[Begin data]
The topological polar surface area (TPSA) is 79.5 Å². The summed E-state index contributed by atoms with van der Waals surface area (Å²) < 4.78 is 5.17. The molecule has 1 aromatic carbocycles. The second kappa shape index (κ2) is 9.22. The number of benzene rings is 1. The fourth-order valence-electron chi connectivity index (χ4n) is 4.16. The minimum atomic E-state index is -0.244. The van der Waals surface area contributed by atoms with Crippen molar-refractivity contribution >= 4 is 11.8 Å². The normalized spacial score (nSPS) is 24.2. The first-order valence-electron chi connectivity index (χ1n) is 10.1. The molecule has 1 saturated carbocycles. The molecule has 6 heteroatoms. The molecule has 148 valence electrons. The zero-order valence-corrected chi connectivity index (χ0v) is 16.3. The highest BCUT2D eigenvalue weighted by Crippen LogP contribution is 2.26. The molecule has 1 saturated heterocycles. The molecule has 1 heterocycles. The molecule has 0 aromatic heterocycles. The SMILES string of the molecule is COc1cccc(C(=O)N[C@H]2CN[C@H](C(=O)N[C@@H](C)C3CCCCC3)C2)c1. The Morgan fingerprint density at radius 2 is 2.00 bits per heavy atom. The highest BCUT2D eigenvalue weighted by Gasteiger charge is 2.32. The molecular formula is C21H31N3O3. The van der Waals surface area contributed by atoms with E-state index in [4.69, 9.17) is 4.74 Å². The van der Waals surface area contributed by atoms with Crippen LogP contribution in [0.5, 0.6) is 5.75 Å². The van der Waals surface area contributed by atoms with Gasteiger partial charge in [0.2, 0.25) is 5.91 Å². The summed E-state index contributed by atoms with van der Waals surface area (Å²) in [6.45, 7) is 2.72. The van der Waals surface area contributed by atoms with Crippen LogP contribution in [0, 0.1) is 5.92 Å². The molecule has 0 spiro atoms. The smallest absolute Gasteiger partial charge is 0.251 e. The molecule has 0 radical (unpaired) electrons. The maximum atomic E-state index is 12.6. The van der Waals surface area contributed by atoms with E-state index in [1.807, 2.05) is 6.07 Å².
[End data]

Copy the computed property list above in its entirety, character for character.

The topological polar surface area (TPSA) is 79.5 Å². The summed E-state index contributed by atoms with van der Waals surface area (Å²) < 4.78 is 5.17. The molecule has 1 aromatic carbocycles. The second kappa shape index (κ2) is 9.22. The number of benzene rings is 1. The fourth-order valence-electron chi connectivity index (χ4n) is 4.16. The minimum atomic E-state index is -0.244. The van der Waals surface area contributed by atoms with Crippen molar-refractivity contribution >= 4 is 11.8 Å². The normalized spacial score (nSPS) is 24.2. The first-order valence-electron chi connectivity index (χ1n) is 10.1. The molecule has 1 saturated carbocycles. The molecule has 6 heteroatoms. The molecule has 148 valence electrons. The zero-order valence-corrected chi connectivity index (χ0v) is 16.3. The highest BCUT2D eigenvalue weighted by Crippen LogP contribution is 2.26. The molecule has 1 saturated heterocycles. The molecule has 1 heterocycles. The molecule has 0 aromatic heterocycles. The SMILES string of the molecule is COc1cccc(C(=O)N[C@H]2CN[C@H](C(=O)N[C@@H](C)C3CCCCC3)C2)c1. The Morgan fingerprint density at radius 2 is 2.00 bits per heavy atom. The highest BCUT2D eigenvalue weighted by Gasteiger charge is 2.32. The molecular formula is C21H31N3O3. The van der Waals surface area contributed by atoms with E-state index in [4.69, 9.17) is 4.74 Å². The van der Waals surface area contributed by atoms with Crippen LogP contribution in [0.5, 0.6) is 5.75 Å². The van der Waals surface area contributed by atoms with Gasteiger partial charge in [0.2, 0.25) is 5.91 Å². The summed E-state index contributed by atoms with van der Waals surface area (Å²) in [6.45, 7) is 2.72. The van der Waals surface area contributed by atoms with Crippen LogP contribution in [0, 0.1) is 5.92 Å². The molecule has 0 spiro atoms. The smallest absolute Gasteiger partial charge is 0.251 e. The molecule has 0 radical (unpaired) electrons. The maximum atomic E-state index is 12.6. The van der Waals surface area contributed by atoms with E-state index in [1.807, 2.05) is 6.07 Å².